Barking Owl

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Image:BarkingOwl.jpg

Common Name: Barking Owl
Scientific Name: Ninox connivens

Size: 15.3-17.7 inches (39-45 cm); Wingspan: 33.3-47.2 inches (85-120 cm)

Habitat: Oceania; widely distributed throughout Australia (but more common in Northern Australia), but are absent from central Australia, the Nullarbor Plain and from Tasmania and the large offshore islands. Barking Owls are also found in New Guinea and the Moluccas.

They are usually found in habitats that are dominated by eucalytpus species, particularly red gum, and, in the tropics, paperbark species. They prefer woodlands and forests with a high density of large trees and particularly sites with hollows that are used by the owls as well as their prey. Roost sites are often located near waterways or wetlands.

Status: Vulnerable to Endangered. Global population: Unknown amount of adult individuals, but he population is suspected to be in decline owing to ongoing habitat destruction and degradation through overgrazing. Loss of hollow-bearing trees and firewood harvesting impacts on the species by removing nesting and roost sites as well as habitat for hollow-dependent prey such as gliders, possums and parrots. In Victoria, it was listed on the 2007 Advisory List of Threatened Vertebrate Fauna as ‘endangered’, as it was estimated that there were only 50 pairs left. The Action Plan for Australian Birds 2010 lists the barking owl southern sub-species as 'near threatened'.

Diet: Mostly small to medium-sized mammals, birds, reptiles and insects. Diet is largely insects during the non-breeding season, with larger prey more commonly taken when breeding.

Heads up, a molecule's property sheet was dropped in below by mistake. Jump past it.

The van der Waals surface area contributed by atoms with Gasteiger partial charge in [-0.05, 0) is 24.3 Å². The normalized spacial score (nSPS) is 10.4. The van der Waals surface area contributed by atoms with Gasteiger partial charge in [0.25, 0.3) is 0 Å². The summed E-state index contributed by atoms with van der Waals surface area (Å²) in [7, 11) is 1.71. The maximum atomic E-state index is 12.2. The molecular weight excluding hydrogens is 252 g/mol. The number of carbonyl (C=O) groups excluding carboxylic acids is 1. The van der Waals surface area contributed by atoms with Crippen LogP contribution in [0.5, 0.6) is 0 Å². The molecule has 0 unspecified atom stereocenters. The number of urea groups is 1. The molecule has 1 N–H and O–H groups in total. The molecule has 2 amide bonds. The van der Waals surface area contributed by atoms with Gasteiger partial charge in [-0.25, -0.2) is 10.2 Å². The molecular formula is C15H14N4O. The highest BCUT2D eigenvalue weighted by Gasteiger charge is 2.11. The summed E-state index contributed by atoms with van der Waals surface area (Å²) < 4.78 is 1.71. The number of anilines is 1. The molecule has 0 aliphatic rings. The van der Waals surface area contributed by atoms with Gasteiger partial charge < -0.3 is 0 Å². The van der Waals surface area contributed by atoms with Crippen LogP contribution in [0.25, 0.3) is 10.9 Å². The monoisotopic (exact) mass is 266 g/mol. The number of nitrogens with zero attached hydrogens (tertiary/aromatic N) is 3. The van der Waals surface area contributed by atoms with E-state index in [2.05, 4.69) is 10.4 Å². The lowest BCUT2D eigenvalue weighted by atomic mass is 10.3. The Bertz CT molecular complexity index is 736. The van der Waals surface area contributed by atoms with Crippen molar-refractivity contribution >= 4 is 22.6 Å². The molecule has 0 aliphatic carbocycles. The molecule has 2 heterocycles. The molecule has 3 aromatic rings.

Prey is located either from the air or from an exposed perch. Most hunting is performed in the first few hours of the night and the last hours before dawn. Occasionally, birds may even be seen hunting in daylight. The Barking Owl prefers to hunt in clearings, including waterways and other open areas.

Nesting: Males and females are alike however males tend to be up to 8% heavier than females. The forehead, crown and facial disc is grayish-brown, with the facial disc having an indistinct rim. Eyes are yellow, the cere is grayish, and the bill is grayish-horn to blackish. The back and mantle are smoky grayish-brown and rather uniform. The scapulars have large whitish areas on the outer webs, forming a whitish row across the shoulder. Wing-coverts are smoky gray-brown with small whitish spots. The primaries and secondaries are slightly darker than the wing-coverts, and are barred with very narrow whitish bars. The tail feathers are gray-brown with 5-6 narrow whitish bars. The throat is whitish-buff, and streaked grayish-brown. Throat feathers are erectile giving a bearded appearance. Under parts are creamy-buff to whitish, with prominent grayish-brown streaks. There is considerable individual variation here, with streaks varying from narrow to broad, and from darker to paler. The tarsi are feathered and the toes are sparsely bristled, and colored dull yellow or yellowish-brown. The claws are horn, becoming dusky towards the blackish tips.

Barking Owls raise a single brood in a season. The nest site is an open hollow in a tree trunk, loosely lined with sticks and other wood debris. The female incubates the eggs, while the male supplies the food. Young Barking Owls remain dependent on their parents for several months, and will remain in the family group until a few months before the next breeding season.

Cool Facts: The barking owl was first described by ornithologist John Latham in 1802. The Australian name for the owl is “Goora-a-Gang."

A screaming call, similiar to that of the barking owl, is described by Aboriginal folklore as the ‘Bunyip’ ( "devil" or "evil spirit"). The bunyip was said to be a fearsome creature that inhabited swamps, rivers and billabongs fed on the flesh of human women at night. There is debate over whether the barking owl actually started the Bunyip story, but the owl is the most likely explanation since it is nocturnal and found in the regions where the Bunvip was said to dwell. Also, Aborigines say that the Barking Owl has learned to mimic the screams of the Bunyip.


Found in Songbird ReMix Owls of the World Volume 2

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